By Steve Daly
Updated May 28, 1993 at 04:00 AM EDT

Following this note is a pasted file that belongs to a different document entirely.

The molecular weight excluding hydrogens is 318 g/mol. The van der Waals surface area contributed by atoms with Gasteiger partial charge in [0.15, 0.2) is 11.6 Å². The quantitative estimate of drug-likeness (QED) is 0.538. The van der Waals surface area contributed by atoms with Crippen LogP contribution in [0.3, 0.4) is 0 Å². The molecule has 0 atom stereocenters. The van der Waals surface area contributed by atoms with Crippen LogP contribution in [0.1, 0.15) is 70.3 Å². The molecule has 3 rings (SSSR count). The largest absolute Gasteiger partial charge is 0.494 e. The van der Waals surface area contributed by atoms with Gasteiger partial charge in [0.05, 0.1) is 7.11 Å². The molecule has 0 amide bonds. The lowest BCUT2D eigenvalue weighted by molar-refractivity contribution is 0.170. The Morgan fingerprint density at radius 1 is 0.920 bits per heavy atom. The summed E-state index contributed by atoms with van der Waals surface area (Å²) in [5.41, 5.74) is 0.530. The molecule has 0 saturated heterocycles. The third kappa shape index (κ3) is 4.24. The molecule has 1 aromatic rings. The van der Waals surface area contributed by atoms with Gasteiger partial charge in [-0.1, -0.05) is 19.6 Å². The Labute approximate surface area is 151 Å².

In the dead of night, a Japanese TV crew arrives for an on-set interview with Federico Fellini. From there, more and more faux realities unfold: the septuagenarian director filming a re-creation of his first visit to Cinecitta studios in 1940, shooting scenes for an adaptation of Kafka’s Amerika, and cajoling old friend Mastroianni into visiting an enormous Ekberg at her country home. Beneath the big-top bustle, there’s a keen acknowledgement of mortality and faded glory in the bittersweet Intervista; when hostile Indians armed with TV antennas circle the filmmakers in the finale, you’ll feel exquisitely sad to be watching via TV—the very medium Fellini feels has driven Italian movies to extinction.